Billy pulled his clammy coat collar tightly to his throat. It was damp with the fog and felt like the tongue of a dead animal lolling against his neck. His thin body shivered and trembled. He was fifteen but looked eight. A fever sweat glistened on his forehead. His breaths were short; they puffed from his mouth in feeble wisps.
When the novel opens, our hero, Billy, is getting ready to rob a corpse. The corpse in question turns out not to be a corpse at all, but a "Mr. Creecher." A dead-looking man of large proportion. He "saves" Billy just moments later when a mean gang of thieves (Billy's also a thief of course) shows up threatening him. But his "savior" wants Billy to do a little work for him. He wants Billy to follow two men about town. A Mr. Frankenstein and a Mr. Clerval. Billy easily agrees to this. And so it begins...an odd friendship of sorts...partly based on convenience and circumstance.
At first Billy barely knows a thing about Creecher. And he doesn't mind not knowing. What little he has heard, what little mumblings (or grumblings) he's heard, he's been able to ignore. And even when the truth--the Creecher's truth--is revealed, Billy has a hard time REALLY believing that such a thing is so, that something like that is even possible. But as the story progresses, Billy hears more and more of the Creecher's tale. At times Billy thinks he talks WAY TOO MUCH. He accuses him of talking like a girl, a woman. Of being too in-touch with his feelings, of loving novels and reading too much. I didn't agree with every little thing Billy said. (I was later very glad I didn't!!!) But. It provided an interesting perspective of viewing Mary Shelley's creation or creature.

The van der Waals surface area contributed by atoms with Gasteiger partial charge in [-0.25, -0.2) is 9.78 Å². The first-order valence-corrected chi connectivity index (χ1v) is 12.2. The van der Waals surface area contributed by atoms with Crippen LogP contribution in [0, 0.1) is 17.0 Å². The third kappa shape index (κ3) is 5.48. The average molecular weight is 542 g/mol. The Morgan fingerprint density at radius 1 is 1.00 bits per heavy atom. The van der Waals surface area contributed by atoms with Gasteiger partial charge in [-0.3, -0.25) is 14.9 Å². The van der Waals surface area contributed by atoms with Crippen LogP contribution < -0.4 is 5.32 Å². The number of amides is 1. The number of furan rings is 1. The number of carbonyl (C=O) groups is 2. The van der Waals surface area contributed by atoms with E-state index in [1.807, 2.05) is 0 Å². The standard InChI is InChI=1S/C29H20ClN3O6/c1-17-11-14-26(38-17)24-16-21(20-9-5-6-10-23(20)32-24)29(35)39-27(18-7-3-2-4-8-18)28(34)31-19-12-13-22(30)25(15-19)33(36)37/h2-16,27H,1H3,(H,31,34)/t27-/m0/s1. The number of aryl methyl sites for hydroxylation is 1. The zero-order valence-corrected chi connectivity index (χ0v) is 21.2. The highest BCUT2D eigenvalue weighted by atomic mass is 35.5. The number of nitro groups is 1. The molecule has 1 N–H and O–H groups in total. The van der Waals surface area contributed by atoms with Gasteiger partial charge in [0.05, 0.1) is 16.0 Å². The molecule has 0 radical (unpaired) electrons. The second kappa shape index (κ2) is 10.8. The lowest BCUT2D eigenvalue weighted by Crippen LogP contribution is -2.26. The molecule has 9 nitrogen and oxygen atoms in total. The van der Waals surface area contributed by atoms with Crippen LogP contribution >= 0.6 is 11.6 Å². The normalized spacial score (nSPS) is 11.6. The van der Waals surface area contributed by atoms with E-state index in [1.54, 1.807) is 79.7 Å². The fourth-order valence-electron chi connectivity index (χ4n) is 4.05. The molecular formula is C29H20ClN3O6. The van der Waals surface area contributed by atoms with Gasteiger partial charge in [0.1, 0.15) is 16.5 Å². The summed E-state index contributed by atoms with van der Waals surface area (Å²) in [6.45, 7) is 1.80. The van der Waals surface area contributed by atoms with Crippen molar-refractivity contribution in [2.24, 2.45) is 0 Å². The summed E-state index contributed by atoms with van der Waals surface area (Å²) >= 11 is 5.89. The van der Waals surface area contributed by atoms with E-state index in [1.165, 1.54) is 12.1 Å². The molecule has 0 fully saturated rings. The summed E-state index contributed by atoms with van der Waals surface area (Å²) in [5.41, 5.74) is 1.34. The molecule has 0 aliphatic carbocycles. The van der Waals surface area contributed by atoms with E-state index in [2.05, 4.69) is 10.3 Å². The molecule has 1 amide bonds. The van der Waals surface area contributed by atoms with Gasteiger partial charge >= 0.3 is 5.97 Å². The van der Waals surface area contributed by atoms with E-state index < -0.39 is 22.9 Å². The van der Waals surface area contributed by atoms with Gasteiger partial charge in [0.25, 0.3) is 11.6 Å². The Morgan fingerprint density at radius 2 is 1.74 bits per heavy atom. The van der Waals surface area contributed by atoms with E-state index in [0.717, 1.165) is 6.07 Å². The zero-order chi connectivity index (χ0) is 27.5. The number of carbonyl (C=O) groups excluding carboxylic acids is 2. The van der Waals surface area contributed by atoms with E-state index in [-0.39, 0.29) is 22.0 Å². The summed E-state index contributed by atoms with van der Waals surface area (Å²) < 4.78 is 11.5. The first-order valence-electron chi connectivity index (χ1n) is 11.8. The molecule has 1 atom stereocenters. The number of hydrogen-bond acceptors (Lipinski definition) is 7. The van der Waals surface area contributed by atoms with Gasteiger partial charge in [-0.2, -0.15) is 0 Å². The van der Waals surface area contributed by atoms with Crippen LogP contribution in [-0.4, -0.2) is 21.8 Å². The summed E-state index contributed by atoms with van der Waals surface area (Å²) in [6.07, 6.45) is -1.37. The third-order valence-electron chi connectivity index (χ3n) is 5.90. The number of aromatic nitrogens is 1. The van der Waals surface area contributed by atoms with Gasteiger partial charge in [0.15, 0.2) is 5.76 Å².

'Shut up!' Billy snapped. 'Why do you have to be such a...'The novel is set in the middle of Frankenstein. The creature has requested Frankenstein create a mate for him, and Victor has agreed. The novel ends with them on their way to Scotland.
He snarled and kicked a moss-covered branch and sent it tumbling into the darkness. Without the coachlights, the moon provided the only illumination to the scene.
'You see how it is for me,' said Creecher. 'I try to help and--'
'It's always about you, isn't it?' said Billy. 'Oh, poor me--I'm ugly and no one likes me. Boo hoo, boo hoo. Well, life ain't a bowl of cherries for the rest of us neither!'
'But you can live among them...'
Billy fumed for a few moments, unable to express his feelings. The truth was he had never felt part of 'them.' He had never belonged.
'Oh yeah. I can get treated like filth,' he replied. 'I can starve or steal. I can hang. If you want someone to feel sorry for you, you've come to the wrong place.' (191)
I liked this one. I really, really liked it. I'm not sure that I absolutely loved it. I'm not sure it will make my favorites list. But I am SO GLAD I read it. I found it a great read. Very quick, very enjoyable. The tone of this one was just right. It was just a great, great read. It definitely made me think!
© 2011 Becky Laney of Becky's Book Reviews